In response to question 4, people seek treatment through talking and psychological therapies provided through local IAPT services for anxiety, depression and a range of other mental health conditions such as agoraphobia, post-traumatic stress disorder, obsessive compulsive disorders, panic disorders and social phobias. Treatments can include therapies like counselling, cognitive behavioural therapy (CBT) and peer support. In 2021-22, 1.24 million referrals accessed talking therapies through IAPT services.  The recent annual report available at https://digital.nhs.uk/data-and-information/publications/statistical/psychological-therapies-annual-reports-on-the-use-of-iapt-services/annual-report-2021-22 contains information on referrals, waiting times and patient outcomes such as recovery. In addition, the report covers a range of demographic analyses including outcomes for patients of different ages, ethnic group and separately for ex-British Armed Forces personnel.

For your questions relating to Psychological Wellbeing Practitioners, the IAPT workforce consists of low-intensity practitioners and high-intensity therapists who together deliver the full range of NICE-recommended interventions for people with mild, moderate and severe depression and anxiety disorders, operating within a stepped-care model. All IAPT clinicians should have completed an IAPT-accredited training programme, with nationally agreed curricula aligned to the National Institute for Health and Care Excellence (NICE) guidance (or they should have acquired the relevant competences or skills before joining an IAPT service). All clinicians should be accredited by relevant professional bodies and supervised weekly by appropriately trained supervisors.

Many people with mild to moderate depression or anxiety disorders are likely to benefit from a course of low-intensity treatment delivered by a psychological wellbeing practitioner. Individuals who do not fully recover at this level should be stepped up to a course of high-intensity treatment. The NICE guidance recommends that people with more severe depression and those with social anxiety disorder or post-traumatic stress disorder (PTSD) should receive high-intensity interventions first. NHS England’s available at www.england.nhs.uk/wp-content/uploads/2018/06/the-iapt-manual-v5.pdfcontains further detail on the IAPT workforce, including PWPs.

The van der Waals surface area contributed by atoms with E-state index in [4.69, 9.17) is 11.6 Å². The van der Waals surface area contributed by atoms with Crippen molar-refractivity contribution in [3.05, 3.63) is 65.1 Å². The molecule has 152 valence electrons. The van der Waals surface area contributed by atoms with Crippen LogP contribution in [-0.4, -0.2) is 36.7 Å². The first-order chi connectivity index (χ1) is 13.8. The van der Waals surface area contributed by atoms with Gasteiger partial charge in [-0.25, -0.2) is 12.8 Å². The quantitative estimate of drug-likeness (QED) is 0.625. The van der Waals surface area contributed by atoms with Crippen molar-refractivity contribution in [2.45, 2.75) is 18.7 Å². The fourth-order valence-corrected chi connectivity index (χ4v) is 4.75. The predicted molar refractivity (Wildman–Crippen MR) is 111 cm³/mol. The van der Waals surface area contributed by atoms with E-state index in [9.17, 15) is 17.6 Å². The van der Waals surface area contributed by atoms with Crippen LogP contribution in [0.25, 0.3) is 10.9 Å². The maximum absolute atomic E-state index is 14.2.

Question 3 raises an interesting point; however, there would be significant challenges to making this approach work for mental health conditions. Diagnosis for mental health is less straightforward and replicating Community Diagnostic Centres would require a significant expansion in numbers of mental health staff, above and beyond what is already set out in the NHS Long Term Plan that there will be additional 27,000 mental health professionals in the NHS workforce by 2023/24. Therefore, we have no plans at present to replicate this model for mental health.

I hope this reply is helpful.

Yours sincerely,

K Jarvis
Ministerial Correspondence and Public Enquiries
Department of Health and Social Care

 

Dr Mike Scott

IAPT Outperformed by Anxiety UK

In a recent study by Than et al (2022,) outcomes for attendees of the Charity, Anxiety UK have been compared with the results of attending the Improving Access to Psychological Therapies (IAPT) service. The authors claim a higher recovery rate, 62.4%, for Anxiety UK compared to 51.1% in IAPT. Anxiety UK clients attended a mean of 8.53 sessions compared to a mean of 6.9 sessions in IAPT. The results apply for treatment completers only, defined as attending two or more treatment sessions. But only 4.4% attend only one treatment session in Anxiety UK, but for IAPT in the year running up to the pandemic the figure was 44.7%. It seems that Anxiety UK is massively more able to engage clients than IAPT, strangely a point that Than et al (2022) completely missed.

Anxiety UK operates outside the NHS and does not use IAPT’s stepped care model of low and high intensity interventions. Raising the obvious question of why bother with such a distinction? The minimum access standard set for IAPT for 2020/2021 was 25%, suggesting that potentially 75% will not access the service. This makes the case for the provision of non-commissioned services external to the NHS.

But there are reasons to proceed with caution:

  1. Both Anxiety UK and IAPT have marked their own homework. There has been no independent assessment of these two service providers.